Visually, the movie is nice.  I wouldn’t say it’s anything too spectacular, as you would see in a Pixar movie, but it’s nicely drawn.  I liked the music.  A few of the songs were better than others, and you can certainly tell what they consider to be their powerhouse numbers.  The film featured the voice talents of Kristen Bell, Idina Menzel, Jonathan Groff, Josh Gad, Alan Tudyk, and Stanino Fontana.  I’m not sure if everyone sang for themselves, other than, of course, Idina Menzel, but they were good.

Overall, this film is solid and a crowd pleaser.  Honestly, I cannot wait to watch it again with my mother.  It’s the kind of movie that you can bond with your family over. 

Thumbs up.

Frozen

What He said:

He

Elsa and Anna are sisters and daughters of the king and queen of Arendelle. They are very close and often play together. One of Anna’s (Kristen Bell) favorite things to do is play in the snow. The difference between when these two play in the snow versus other kids is that Elsa (Idina Menzel)is the one making the snow. You see, Elsa was born with magical powers. Elsa’s power enables her to create and control ice and snow.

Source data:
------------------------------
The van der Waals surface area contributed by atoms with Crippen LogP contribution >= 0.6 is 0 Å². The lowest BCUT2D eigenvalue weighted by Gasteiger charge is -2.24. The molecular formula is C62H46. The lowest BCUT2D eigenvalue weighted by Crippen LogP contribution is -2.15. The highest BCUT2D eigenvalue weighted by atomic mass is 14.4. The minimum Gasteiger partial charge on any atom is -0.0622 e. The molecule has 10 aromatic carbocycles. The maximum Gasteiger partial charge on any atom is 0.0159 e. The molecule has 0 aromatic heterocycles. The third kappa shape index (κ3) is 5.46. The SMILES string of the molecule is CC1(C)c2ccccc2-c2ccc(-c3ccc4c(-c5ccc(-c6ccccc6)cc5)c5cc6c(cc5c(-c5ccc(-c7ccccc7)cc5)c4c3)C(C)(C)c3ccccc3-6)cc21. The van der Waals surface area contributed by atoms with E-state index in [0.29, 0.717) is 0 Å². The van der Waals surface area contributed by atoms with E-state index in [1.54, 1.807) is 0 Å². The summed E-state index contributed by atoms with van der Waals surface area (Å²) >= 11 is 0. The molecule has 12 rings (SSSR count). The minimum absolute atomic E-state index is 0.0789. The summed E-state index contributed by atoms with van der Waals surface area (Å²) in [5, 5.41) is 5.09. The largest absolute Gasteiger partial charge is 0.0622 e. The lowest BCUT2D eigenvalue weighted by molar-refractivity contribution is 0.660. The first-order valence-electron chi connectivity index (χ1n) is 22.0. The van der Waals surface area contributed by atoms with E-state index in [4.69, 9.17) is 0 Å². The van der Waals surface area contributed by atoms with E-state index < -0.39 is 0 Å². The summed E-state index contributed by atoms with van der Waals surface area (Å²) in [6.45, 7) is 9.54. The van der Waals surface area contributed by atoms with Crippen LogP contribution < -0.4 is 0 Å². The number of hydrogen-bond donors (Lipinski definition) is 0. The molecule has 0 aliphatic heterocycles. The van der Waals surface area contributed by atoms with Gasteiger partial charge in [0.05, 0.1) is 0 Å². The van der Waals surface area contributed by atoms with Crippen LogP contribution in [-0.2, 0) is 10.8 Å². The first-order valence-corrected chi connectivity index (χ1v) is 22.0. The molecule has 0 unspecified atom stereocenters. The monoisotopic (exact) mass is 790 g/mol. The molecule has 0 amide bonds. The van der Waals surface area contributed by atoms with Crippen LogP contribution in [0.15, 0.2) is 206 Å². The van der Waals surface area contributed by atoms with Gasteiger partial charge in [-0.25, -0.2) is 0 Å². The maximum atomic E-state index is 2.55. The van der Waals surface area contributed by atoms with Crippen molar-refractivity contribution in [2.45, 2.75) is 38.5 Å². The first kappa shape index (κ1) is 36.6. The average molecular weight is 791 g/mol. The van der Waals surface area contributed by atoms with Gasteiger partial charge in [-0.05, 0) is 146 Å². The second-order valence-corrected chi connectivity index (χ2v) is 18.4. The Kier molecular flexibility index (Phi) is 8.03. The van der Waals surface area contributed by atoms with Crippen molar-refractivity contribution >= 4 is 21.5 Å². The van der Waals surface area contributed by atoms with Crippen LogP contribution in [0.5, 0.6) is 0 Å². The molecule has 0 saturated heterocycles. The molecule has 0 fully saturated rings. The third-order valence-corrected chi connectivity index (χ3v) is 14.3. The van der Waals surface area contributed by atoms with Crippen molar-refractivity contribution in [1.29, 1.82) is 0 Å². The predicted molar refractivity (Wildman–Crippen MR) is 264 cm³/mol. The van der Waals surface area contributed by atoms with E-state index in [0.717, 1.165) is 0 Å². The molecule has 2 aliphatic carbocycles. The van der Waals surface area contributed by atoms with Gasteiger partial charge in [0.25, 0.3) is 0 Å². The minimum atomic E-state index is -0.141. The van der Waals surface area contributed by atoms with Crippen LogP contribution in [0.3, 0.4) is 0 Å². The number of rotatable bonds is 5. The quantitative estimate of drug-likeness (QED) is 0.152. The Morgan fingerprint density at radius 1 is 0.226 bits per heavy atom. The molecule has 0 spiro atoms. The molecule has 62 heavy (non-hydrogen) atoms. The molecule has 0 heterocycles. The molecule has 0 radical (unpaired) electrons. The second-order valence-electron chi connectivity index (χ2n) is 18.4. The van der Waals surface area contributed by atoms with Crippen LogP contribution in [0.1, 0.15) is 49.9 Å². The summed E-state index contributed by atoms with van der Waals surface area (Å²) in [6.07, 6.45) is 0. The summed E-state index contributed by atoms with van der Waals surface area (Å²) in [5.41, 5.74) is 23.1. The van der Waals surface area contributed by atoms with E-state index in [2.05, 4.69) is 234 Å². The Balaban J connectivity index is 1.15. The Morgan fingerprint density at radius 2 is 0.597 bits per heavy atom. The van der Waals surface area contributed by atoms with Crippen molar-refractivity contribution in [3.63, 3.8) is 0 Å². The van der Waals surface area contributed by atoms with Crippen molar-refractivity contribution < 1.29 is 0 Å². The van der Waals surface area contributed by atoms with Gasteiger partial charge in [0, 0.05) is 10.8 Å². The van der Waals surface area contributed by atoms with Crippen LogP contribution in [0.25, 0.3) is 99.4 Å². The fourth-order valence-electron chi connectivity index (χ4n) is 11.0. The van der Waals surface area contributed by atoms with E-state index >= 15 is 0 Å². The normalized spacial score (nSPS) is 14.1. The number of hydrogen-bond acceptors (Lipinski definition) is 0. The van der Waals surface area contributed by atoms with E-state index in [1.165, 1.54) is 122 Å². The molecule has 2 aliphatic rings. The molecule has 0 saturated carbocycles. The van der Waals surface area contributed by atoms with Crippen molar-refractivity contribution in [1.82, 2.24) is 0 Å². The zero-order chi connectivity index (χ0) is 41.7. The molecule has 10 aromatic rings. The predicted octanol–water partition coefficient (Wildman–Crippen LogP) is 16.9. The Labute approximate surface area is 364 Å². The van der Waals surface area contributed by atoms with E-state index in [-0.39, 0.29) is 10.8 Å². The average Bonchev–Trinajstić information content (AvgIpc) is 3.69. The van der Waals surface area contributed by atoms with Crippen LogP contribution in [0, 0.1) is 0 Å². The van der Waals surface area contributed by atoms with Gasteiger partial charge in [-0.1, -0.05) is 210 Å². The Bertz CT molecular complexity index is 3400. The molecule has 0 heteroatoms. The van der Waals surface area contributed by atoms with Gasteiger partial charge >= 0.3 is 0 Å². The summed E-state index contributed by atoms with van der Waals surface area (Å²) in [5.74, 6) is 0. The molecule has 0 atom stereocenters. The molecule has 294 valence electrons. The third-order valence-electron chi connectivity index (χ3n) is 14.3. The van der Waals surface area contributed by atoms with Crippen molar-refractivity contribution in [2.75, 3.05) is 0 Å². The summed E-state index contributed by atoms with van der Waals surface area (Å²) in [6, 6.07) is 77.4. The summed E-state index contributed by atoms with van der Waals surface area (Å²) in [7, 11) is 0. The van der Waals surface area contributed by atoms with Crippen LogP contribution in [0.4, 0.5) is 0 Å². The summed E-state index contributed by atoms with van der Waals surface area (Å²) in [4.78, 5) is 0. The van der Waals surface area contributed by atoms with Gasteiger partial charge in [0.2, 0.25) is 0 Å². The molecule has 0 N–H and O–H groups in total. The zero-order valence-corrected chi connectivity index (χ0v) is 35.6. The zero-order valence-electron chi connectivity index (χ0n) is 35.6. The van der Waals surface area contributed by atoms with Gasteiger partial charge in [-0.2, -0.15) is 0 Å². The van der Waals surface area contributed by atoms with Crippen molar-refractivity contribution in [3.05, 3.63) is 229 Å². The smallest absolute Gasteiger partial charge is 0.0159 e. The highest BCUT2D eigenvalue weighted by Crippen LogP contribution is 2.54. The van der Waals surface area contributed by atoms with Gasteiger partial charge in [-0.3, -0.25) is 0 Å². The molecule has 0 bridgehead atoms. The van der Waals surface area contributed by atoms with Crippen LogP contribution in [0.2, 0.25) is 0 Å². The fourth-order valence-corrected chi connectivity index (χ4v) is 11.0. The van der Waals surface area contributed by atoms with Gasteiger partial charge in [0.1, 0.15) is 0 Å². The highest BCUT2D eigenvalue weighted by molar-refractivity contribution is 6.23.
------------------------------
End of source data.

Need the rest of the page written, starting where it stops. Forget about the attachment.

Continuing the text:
Frozen

Something happens though that causes a rift between the two sisters. Elsa accidentally hurts her sister with her powers. The strong Elsa gets, the harder her powers have gotten to control. Anna is ok due to the assistance of some friends, but the king and queen are advised to keep Elsa away from everyone so that nothing like this ever happens again. Elsa ends up locking herself in her room for many years and won’t even talk to her sister through the door. This hurts Anna greatly. She doesn’t remember the accident and doesn’t understand why her sister has locked herself in her room and won’t come out.

Many years later, something terrible happens and Elsa is set to be named queen. On the day of her coronation, the palace doors are opened for the first time in years, and people are invited to celebrate. People from Arendelle and many other kingdoms come to pay their respects to the new queen.